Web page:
After long battle, a renewed hope for truth, justice, and accountability
What would you do if your son was taken and you never found out what happened to him?
This unthinkable question is one that Emma Theissen Álvarez has been forced to ask herself every day for the past 36 years. On October 6, 1981, Guatemalan soldiers stormed into her home and kidnapped her 14-year-old son, Marco Antonio Molina Theissen.
The day before, Marco Antonio’s sister, Emma Guadalupe, had escaped from a military camp. Illegally detained for her participation as a student activist in the Patriotic Worker Youth, she was subjected to torture and rape over a period of nine days. The Molina Theissen family believes that Marco Antonio was taken as retribution for her escape.
He was never seen again. To this day, the family does not know what happened to him.
A Staggering Toll
Marco Antonio’s disappearance took place at the height of the Guatemalan civil war, a 36-year brutal internal conflict in which 200,000 people were executed, more than 600 indigenous villages were massacred, and over 45,000 individuals were forcibly “disappeared.” A truth commission found that state forces and paramilitary groups were responsible for the majority of the war’s abuses, yet no one was held to account.
When Domestic Courts Fail
In countries like Guatemala, with endemic corruption and impunity, securing justice in local courts can present an immense challenge. For that reason, families seek justice at the international level to pressure states to act.
This is the route taken by the Molina Theissen family. In 1998, the family joined efforts with Grupo de Apoyo Mutuo (GAM)—a Fund grantee—and the international organization Center for Justice and International Law (CEJIL) to present a petition before the Inter-American Commission on Human Rights (IACHR). The case was litigated before both the IACHR and the Inter-American Court, which issued a decision in 2004, finding Guatemala responsible for the forced disappearance of Marco Antonio and calling on the government to conduct a proper investigation, as well as prosecute and punish those responsible. Thirteen years later, there is a chance this obligation will finally be fulfilled.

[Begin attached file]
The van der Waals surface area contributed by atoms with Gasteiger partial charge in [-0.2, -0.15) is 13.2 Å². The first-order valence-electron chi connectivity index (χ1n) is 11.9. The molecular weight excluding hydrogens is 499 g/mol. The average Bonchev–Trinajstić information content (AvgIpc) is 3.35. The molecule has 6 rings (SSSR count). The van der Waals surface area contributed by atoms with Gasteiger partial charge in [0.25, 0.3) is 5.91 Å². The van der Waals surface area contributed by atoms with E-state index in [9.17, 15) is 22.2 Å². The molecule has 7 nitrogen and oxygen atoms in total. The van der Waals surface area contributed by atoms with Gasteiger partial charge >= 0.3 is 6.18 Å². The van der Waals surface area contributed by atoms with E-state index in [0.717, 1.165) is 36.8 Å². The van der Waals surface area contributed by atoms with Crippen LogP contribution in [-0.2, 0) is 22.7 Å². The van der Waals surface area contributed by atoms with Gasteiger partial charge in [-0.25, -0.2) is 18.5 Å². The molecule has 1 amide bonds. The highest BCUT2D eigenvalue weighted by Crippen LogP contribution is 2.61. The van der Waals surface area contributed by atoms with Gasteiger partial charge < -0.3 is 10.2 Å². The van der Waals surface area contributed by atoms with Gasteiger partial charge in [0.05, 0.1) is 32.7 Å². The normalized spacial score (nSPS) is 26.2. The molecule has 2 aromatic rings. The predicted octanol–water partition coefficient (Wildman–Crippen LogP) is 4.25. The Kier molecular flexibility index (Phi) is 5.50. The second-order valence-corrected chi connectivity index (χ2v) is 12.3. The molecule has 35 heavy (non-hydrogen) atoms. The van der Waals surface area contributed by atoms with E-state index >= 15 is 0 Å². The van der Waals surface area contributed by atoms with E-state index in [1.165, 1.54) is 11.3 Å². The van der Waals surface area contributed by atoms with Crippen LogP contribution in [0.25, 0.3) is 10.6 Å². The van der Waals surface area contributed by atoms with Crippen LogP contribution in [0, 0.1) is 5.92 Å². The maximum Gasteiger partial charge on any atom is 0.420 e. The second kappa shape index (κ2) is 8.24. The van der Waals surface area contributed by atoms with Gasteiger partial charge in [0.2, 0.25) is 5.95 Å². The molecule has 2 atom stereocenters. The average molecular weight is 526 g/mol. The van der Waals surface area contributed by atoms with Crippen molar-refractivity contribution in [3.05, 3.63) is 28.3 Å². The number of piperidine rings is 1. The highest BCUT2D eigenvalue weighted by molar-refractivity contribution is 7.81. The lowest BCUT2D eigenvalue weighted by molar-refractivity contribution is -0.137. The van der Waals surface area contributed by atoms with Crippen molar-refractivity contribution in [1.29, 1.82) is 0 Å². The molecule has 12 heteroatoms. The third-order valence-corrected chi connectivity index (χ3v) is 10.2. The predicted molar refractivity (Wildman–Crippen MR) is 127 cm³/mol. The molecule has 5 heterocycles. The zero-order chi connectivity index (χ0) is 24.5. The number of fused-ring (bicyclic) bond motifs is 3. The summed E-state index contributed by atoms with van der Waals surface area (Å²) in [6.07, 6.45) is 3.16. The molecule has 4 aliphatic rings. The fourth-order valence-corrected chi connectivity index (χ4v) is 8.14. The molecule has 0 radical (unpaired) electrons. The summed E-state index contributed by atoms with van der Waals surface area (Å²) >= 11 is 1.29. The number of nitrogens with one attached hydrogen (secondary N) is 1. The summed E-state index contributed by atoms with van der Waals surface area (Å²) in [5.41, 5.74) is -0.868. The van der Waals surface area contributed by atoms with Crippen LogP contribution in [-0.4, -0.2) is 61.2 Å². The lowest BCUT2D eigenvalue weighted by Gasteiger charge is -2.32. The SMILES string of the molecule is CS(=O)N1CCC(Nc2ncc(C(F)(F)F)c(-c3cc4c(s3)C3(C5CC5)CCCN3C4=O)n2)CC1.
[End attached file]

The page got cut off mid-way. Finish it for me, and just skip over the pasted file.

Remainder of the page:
Finally, Justice in Guatemala?
In July of this year, the preliminary phase of the Molina Theissen case in Guatemala concluded, with sufficient evidence found to pursue criminal charges against five former senior military officials for the abuses committed against both Marco Antonio and Emma Guadalupe. It is one of several high-profile transitional justice cases currently moving through the Guatemalan judicial system, the result of years of painstaking work by victims, families, and rights advocates, including Fund grantees Centro para la Acción Legal en Derechos Humanos (CALDH), Unidad De Protección a Defensoras y Defensores De Derechos Humanos (UDFEGUA), and Equipo de Estudios Comunitarios y Acción Psicosocial (ECAP). These groups are providing essential legal representation, security, and psychosocial support to the Molina Theissen family.
Their efforts—aided in recent years by allies in the UN-backed Comisión Internacional contra la Impunidad en Guatemala (International Commission against Impunity in Guatemala – CICIG) and Attorney General’s Office, along with new investigative methods, such as forensic analysis, and strategies aimed at prosecuting the intellectual authors of abuses—have brought Guatemala to a critical moment in its history.
The significance of this moment cannot be overstated, but neither can the immense challenge ahead. As the Molina Theissen family knows well, in the search for truth, justice, and accountability in Guatemala, it is often one step forward, two steps back. This time, with the trial forthcoming, the family, backed strongly by the Guatemalan and International Human Rights Communities, hopes to take a giant leap forward, for Marco Antonio, for the 45,000 victims of forced disappearance, and for the future of Guatemala.